The nuclear negotiations between Iran and the EU broke off after Iran restarted uranium conversion activities
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Iran's Expediency Council Chairman and former president Akbar Hashemi Rafsanjani urged the European Union (EU) on Tuesday to drop threats on the eve of the resumption of nuclear talks between the two sides.
"Threats and unilateralism will be futile and rather make the situation more difficult for negotiators of both sides," Rafsanjani was quoted by the official IRNA news agency as saying during a meeting with Dutch Ambassador to Tehran Henry de Vries.
"The correct procedure is to continue nuclear talks with patience with the aim of confidence building," he added.
Rafsanjani made the comments one day before Iranian and European negotiators would resume nuclear talks in Vienna, Austria.
Meanwhile, IRNA quoted a western diplomat as saying that the two sides would talk about talks on Wednesday to decide whether to hold substantial negotiations in January 2006.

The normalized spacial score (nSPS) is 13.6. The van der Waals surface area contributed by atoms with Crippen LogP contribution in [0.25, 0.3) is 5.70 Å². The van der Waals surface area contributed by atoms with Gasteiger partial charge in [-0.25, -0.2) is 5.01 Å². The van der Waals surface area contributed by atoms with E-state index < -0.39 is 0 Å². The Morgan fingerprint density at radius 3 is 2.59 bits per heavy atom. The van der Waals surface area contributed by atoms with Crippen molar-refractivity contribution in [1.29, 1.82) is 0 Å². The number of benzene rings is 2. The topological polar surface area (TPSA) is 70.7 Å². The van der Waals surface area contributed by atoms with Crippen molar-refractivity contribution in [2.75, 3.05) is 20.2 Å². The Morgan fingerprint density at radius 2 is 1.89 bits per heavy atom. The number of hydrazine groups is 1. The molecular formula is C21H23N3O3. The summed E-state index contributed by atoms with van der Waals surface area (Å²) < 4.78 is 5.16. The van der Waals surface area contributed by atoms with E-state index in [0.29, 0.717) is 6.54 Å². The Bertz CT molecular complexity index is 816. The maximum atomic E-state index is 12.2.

"Due to what has happened in the past several months, Iranian and European negotiators will assess each other's approach," the diplomat said.
The EU leaders warned last Saturday that time was running out for a diplomatic solution to the Iranian nuclear dispute.
The nuclear negotiations between Iran and the EU broke off after Iran restarted uranium conversion activities, a precursor to enrichment, in early August in what the EU said breach of the agreement to suspend all enrichment-related activities.
The EU is expected to persuade Iran to accept a compromise proposal, which allows Iran to conduct uranium conversion on condition that the uranium enrichment be moved to Russia in a bid to prevent Iran from making atom bombs.
However, Tehran refused to give up right to enrich uranium on its own territory.
Enriched uranium can fuel nuclear power plant or be used to make atom bombs.
Iran's Atomic Energy Organization chief Gholamreza Aqazadeh said Monday that Iranian President Mahmoud Ahmadinejad's proposal to allow foreign participation in uranium enrichment was an extraordinary guarantee that Iran would not use the technology to make nuclear weapons.